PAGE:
2011-12-06 23:54:26



My problem with the methane release is that I haven't found any real consensus in the literature on what the cause of the methane release was.  I was afraid to go there when I couldn't find anything definitive to point to to justify anything I'd said.  I've seen papers (as far as I recall) on methane release from exposed/thawing peat bogs, CO2 release from burning methane from huge peat bog fires, marine clathrates, gradual methane release due to tropical precipitation changes, etc.

I added a fly-by line stating that it happens, just so that it's in there, without going into any details.

I expanded the intro, but this of course expands the whole piece.

[And yes, it actually is as much an opinion -- or sales -- piece as anything, since I'm not a scientist... I just play one on the Internet.]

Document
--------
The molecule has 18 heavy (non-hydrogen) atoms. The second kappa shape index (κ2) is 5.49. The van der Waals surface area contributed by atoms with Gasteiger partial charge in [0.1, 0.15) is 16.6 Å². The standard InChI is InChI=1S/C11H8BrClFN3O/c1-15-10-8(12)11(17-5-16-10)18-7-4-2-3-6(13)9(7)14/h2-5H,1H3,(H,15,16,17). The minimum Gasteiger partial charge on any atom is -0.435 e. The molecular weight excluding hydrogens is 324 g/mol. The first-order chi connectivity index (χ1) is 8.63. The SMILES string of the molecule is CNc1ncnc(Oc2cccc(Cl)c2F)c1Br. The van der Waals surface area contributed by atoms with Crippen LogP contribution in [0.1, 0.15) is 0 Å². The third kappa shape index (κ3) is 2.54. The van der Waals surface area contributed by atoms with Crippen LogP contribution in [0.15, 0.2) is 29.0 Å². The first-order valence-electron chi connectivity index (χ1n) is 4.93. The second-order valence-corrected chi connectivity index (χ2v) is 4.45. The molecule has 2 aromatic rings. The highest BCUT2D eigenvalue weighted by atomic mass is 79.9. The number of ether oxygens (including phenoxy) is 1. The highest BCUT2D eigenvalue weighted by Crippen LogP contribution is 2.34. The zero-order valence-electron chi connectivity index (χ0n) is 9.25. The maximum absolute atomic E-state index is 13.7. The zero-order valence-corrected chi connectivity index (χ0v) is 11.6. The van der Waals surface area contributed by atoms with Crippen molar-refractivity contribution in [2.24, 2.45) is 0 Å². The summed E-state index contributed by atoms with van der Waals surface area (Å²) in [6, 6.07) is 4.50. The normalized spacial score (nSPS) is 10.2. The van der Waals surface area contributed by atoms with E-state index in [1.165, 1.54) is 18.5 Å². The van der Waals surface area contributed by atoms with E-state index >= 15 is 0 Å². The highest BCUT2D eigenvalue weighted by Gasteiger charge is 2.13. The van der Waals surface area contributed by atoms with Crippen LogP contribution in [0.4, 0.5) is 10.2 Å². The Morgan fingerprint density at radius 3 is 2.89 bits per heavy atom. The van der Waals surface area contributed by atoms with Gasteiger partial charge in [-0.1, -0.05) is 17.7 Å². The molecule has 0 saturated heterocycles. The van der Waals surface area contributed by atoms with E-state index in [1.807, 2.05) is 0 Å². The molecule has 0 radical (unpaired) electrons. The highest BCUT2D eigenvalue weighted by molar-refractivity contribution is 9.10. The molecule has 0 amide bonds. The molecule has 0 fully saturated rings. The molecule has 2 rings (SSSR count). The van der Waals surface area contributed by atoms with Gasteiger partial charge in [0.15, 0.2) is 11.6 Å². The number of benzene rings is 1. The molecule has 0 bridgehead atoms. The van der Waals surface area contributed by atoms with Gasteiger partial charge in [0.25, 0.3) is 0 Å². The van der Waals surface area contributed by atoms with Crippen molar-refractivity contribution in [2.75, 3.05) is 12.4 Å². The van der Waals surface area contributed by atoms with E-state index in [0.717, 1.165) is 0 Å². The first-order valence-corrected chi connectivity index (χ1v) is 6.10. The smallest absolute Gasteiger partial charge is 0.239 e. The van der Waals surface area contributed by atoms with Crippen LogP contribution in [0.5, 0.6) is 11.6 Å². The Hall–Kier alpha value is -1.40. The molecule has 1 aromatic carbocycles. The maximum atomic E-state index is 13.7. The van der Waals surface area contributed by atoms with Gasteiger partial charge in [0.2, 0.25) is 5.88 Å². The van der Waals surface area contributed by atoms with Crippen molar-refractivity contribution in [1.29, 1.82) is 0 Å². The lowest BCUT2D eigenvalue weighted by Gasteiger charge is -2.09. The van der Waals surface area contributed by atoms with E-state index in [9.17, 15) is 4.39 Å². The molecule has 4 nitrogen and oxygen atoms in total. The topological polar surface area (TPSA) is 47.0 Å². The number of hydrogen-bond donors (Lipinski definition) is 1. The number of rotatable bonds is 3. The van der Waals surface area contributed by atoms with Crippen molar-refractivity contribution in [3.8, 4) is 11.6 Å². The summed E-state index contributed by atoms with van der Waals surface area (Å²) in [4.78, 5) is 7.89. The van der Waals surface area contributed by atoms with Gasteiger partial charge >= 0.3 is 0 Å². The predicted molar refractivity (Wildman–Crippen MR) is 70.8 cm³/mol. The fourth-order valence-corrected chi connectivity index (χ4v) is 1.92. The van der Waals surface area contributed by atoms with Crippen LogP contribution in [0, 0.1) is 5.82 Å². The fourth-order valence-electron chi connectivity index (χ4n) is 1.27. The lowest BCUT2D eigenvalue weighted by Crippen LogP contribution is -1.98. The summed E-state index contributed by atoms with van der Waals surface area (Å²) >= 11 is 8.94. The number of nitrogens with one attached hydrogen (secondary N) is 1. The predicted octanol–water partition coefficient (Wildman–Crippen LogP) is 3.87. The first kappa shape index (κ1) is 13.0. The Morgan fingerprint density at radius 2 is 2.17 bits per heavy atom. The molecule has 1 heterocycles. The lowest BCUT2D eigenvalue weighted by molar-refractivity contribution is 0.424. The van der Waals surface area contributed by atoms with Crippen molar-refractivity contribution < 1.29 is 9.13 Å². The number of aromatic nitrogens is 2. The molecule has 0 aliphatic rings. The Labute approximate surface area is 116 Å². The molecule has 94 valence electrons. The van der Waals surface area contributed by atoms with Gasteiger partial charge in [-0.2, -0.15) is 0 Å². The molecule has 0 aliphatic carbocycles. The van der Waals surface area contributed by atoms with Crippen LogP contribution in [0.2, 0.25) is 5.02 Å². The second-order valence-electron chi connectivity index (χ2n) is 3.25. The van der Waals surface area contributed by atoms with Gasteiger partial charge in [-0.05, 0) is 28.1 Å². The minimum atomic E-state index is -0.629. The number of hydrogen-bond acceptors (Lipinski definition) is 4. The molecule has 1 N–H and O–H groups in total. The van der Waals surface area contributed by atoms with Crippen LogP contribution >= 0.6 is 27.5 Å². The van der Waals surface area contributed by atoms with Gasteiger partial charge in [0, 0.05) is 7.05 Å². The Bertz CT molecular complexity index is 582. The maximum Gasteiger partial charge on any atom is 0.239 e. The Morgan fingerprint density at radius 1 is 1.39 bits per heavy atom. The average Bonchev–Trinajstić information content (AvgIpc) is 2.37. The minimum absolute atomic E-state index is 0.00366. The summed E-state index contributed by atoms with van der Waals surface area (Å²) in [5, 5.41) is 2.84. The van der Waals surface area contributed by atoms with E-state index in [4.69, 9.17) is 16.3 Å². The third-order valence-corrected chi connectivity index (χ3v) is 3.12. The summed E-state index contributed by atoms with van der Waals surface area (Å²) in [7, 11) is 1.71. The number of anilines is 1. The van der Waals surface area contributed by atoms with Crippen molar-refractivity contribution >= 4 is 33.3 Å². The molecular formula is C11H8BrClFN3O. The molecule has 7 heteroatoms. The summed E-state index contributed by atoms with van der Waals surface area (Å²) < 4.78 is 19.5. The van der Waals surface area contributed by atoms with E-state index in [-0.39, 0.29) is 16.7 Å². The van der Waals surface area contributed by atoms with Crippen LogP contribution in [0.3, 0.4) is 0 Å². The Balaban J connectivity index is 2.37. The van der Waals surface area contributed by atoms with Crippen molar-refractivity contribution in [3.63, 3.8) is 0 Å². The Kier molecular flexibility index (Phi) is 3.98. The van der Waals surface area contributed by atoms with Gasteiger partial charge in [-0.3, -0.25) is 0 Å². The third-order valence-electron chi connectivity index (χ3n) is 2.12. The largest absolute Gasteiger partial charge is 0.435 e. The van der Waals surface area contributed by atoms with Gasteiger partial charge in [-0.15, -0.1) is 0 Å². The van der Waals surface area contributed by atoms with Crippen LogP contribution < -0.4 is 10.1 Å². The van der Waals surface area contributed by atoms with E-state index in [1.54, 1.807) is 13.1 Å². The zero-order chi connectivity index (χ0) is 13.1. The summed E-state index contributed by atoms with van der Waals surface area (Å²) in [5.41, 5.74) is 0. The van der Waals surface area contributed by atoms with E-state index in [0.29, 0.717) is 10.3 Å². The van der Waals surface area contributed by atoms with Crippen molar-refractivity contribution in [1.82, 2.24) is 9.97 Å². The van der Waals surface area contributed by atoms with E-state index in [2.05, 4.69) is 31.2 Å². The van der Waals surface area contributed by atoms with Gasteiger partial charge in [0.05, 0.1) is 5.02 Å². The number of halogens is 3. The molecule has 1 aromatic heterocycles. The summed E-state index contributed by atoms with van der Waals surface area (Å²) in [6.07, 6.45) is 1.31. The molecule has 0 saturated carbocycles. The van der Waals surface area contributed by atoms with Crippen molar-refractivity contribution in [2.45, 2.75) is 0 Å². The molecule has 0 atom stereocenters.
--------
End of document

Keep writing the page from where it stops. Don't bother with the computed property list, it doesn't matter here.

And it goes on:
2011-12-07 00:08:11Open-access article on the PETM
Daniel Bailey
Daniel Bailey


Down the Rabbit Hole: toward appropriate discussion of methane
release from gas hydrate systems during the Paleocene-Eocene
thermal maximum and other past hyperthermal events

G. R. Dickens1,2

1 Department of Geological Sciences, Stockholm University, Stockholm, Sweden
2 Department of Earth Sciences, Rice University, Houston, USA

Received: 21 March 2011 – Published in Clim. Past Discuss.: 6 April 2011
Revised: 30 June 2011 – Accepted: 1 July 2011 – Published: 5 August 2011


Abstract. Enormous amounts of 13C-depleted carbon
rapidly entered the exogenic carbon cycle during the onset
of the Paleocene-Eocene thermal maximum (PETM), as attested
to by a prominent negative carbon isotope (13C) excursion
and deep-sea carbonate dissolution. A widely cited
explanation for this carbon input has been thermal dissociation
of gas hydrate on continental slopes, followed by release
of CH4 from the seafloor and its subsequent oxidation to CO2
in the ocean or atmosphere. Increasingly, papers have argued
against this mechanism, but without fully considering existing